Prepared for the
Conference of Presidents of Major American Jewish Organizations

in association with Access/Middle East
by the Jerusalem Center for Public Affairs
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April 10, 2003

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In-Depth Issue:

Where Did the Regime Go? - Dana Priest and Walter Pincus (Washington Post)
    Secret CIA and military teams in Iraq and surveillance devices set up to monitor Saddam Hussein's inner circle Wednesday reported that nearly the entire Iraqi leadership had vanished.
    U.S. military commanders said they suspected some leaders had headed to Hussein's hometown of Tikrit and that others had fled to Syria.
    Dogged fighting by Iraqi forces at Qaim, near the Syrian border, has led some to suspect Iraqi troops there may be protecting important Iraqi leaders, although it was not clear whom.
    The most likely explanation for the sudden dropoff in detectable communications and activity among such a large number of key people, according to intelligence analysts, is that an order to disappear was given in Hussein's name, and that he is still alive.
    U.S. intelligence officials said allied forces continued to stop and turn around busloads of non-Iraqi fighters attempting to come into Iraq from Syria.

The Fragility of the Iraqi Regime - David Ignatius (Washington Post)
    According to Western intelligence officials, in the days before the war, Saddam Hussein held his two sons, Uday and Qusay, as virtual prisoners because of fear they might take action against him.
    During the final defense of Baghdad, Republican Guard officers ordered some of the thousands of volunteers from other Arab nations to the front lines to face the American assault. "When the volunteers turned around to look for the Republican Guard, they had disappeared - leaving non-Iraqis to defend the regime," an intelligence official said.

The Iraqi Army Decided Not to Fight - Amir Taheri (London Times)
    The Iraqi Army, which suffered from Saddam Hussein's savagery as much as other Iraqi institutions, decided not to fight from the start.
    Its units did not become involved in a single engagement, above company level, against the coalition forces.
    Had the Iraqi Army and people wanted to fight, coalition tanks would not have been at the gates of Baghdad in two weeks.

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News Resources - North America and Europe:

  • The Fall of Baghdad
    Much of Baghdad tumbled into American hands on Wednesday, although fighting had not subsided entirely. Bastions of Iraqi resistance were still holding out in north and central Iraq, military officials said. Ten or more Iraqi regular army divisions were still deployed in the field, though many others have collapsed without a fight. An enormous arsenal of conventional weapons was still hidden around the country where tens of thousands of Hussein loyalists, Baath Party officials, and Iraqi soldiers have apparently gone home or underground. (New York Times)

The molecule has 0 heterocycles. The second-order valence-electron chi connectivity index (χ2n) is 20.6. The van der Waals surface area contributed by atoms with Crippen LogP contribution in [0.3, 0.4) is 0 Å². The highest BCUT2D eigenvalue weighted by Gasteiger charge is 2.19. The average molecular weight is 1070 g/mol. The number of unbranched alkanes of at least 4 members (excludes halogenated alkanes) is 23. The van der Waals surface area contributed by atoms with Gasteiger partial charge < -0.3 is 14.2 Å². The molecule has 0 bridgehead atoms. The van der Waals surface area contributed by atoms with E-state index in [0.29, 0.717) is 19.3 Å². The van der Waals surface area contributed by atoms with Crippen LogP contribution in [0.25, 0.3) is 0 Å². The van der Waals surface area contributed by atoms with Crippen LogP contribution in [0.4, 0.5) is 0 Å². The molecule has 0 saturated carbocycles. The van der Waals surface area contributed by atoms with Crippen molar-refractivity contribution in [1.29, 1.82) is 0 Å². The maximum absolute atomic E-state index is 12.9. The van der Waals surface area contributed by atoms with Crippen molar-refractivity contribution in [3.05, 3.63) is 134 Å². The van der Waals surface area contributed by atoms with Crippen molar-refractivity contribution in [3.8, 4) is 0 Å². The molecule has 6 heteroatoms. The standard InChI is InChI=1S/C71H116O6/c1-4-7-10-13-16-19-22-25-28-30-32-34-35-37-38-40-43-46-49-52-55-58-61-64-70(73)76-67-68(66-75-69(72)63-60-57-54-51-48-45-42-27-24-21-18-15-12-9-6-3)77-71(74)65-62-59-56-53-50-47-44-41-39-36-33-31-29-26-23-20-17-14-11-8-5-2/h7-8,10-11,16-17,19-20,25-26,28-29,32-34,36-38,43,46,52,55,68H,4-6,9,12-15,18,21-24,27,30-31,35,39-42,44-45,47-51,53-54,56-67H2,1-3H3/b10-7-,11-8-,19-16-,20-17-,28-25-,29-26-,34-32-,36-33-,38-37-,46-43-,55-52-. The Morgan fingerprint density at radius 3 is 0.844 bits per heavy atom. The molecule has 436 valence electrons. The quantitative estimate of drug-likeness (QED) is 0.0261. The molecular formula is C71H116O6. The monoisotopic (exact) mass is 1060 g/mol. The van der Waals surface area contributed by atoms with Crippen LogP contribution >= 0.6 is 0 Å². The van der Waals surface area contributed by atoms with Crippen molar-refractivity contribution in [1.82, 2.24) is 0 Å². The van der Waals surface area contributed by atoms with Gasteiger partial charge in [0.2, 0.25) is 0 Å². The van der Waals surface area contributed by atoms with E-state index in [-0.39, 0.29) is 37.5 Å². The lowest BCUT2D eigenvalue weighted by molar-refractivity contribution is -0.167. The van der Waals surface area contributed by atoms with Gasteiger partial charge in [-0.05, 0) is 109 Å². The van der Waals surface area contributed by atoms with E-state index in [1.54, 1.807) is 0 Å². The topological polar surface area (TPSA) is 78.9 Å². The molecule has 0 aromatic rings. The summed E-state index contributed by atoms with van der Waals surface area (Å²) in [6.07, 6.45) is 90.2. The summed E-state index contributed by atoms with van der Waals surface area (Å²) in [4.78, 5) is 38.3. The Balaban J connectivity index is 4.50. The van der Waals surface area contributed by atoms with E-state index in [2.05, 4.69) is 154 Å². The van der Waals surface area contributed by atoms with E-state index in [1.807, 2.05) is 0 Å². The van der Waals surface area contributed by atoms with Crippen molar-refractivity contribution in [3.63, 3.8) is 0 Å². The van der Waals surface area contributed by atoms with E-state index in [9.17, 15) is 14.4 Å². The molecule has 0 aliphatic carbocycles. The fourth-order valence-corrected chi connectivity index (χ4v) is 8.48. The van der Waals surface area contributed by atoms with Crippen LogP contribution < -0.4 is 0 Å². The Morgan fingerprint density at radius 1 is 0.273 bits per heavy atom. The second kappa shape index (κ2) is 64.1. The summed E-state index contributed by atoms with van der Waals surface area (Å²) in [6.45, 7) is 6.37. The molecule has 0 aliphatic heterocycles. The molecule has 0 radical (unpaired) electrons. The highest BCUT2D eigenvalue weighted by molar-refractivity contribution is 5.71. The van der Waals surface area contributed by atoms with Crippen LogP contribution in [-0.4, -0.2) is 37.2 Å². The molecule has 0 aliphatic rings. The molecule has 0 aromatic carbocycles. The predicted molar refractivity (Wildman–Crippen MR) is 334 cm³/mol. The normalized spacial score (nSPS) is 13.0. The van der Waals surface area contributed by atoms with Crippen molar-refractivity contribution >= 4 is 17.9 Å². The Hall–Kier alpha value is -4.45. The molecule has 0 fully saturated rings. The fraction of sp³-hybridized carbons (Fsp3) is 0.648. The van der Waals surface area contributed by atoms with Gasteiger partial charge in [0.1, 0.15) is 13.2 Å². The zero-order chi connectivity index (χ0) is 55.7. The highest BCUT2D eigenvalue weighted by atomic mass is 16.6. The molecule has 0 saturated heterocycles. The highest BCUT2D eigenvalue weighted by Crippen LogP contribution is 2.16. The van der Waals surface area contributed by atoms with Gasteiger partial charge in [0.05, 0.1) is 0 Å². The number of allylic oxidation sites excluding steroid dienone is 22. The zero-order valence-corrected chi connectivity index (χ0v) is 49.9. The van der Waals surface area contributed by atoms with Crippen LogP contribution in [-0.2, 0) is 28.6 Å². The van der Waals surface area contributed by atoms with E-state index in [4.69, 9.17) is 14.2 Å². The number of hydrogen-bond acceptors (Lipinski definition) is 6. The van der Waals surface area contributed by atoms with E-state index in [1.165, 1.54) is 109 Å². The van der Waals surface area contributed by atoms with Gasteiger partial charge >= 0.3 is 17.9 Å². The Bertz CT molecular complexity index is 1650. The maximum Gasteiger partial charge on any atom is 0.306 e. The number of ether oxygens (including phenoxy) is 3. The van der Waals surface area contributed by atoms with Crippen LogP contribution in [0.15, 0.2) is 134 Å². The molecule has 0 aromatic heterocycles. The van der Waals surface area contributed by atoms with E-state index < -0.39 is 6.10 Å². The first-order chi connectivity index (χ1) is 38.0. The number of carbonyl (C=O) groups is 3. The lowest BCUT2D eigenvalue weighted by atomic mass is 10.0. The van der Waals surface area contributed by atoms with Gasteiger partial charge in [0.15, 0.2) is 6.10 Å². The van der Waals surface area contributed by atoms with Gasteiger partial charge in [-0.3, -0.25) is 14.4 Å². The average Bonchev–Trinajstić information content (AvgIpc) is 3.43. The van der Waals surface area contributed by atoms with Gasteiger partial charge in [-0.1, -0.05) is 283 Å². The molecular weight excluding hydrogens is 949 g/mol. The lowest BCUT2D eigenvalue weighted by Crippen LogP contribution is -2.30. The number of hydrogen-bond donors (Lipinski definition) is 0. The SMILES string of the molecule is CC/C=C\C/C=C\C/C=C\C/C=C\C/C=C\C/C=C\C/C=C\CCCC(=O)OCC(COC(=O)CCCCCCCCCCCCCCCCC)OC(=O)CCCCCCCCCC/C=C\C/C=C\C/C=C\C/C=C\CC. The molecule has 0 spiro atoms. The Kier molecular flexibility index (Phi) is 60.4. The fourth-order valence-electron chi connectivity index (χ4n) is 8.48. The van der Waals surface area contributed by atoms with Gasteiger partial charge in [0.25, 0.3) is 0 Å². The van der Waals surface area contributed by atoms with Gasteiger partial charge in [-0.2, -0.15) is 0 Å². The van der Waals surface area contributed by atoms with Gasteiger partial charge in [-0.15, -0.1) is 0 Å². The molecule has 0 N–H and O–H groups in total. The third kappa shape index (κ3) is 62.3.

• Oil Town Kirkuk Falls
    U.S.-backed Kurdish forces have moved into the town of Kirkuk that controls significant oil fields in northern Iraq, as the Iraqi army appeared to have fled the town. (BBC)
  • U.S. Says Syria Helping Iraqis Flee
    Secretary of Defense Donald Rumsfeld charged on Wednesday that Syria might be helping Saddam Hussein's supporters to flee Iraq. "We are getting scraps of intelligence saying that Syria has been cooperative in facilitating the move of the people out of Iraq and into Syria," he told a news conference. "Then in some cases they stay there and find safekeeping there. In other cases they move them from Syria to some other places." "We also have seen in a number of instances people from Syria moving into Iraq, unhelpfully." (Reuters)
        See also U.S. Warns Syria to Abandon WMD
    A senior US official said on Wednesday that Syria, which Washington says is developing weapons of mass destruction and supports terrorism, should heed the lesson of the U.S.-led conflict in Iraq. "Syria is a good case where I hope they will conclude that the chemical weapons program (and) the biological weapons program they've been pursuing are things they should give up," said John Bolton, U.S. Undersecretary of State for Arms Control and International Security. "This is a wonderful opportunity for Syria to foreswear the pursuit of weapons of mass destruction," he said. (News24-South Africa)
  • $50M to Aid Iran Dissidents Proposed
    Legislation authorizing $50 million a year to aid democratic activists inside Iran seeking a peaceful end to that country's regime has been proposed by Sen. Sam Brownback (R-KS). Under the proposed legislation, the State Department would fund an Iran Democracy Foundation to support "pro-democracy broadcasting to Iran," such as the satellite television and radio stations based in Los Angeles that many Iranians watch and listen to already; support training for the Iranian-American community to reach out to Iranian dissidents; and fund human rights and civil society groups working inside Iran. (UPI)
  • News Resources - Israel, the Mideast, and Asia:

  • Palestinians Kill Two Israeli Soldiers in Jordan Valley Attack - Tsahar Rotem
    Palestinian gunmen opened fire on a military base near the northern Jordan Valley town of Beka'ot before dawn Thursday, killing two IDF soldiers and wounding nine, Israel Radio reported. The two gunmen were killed. (Ha'aretz)
  • Palestinians Stunned by Collapse of Saddam's Regime - Khaled Abu Toameh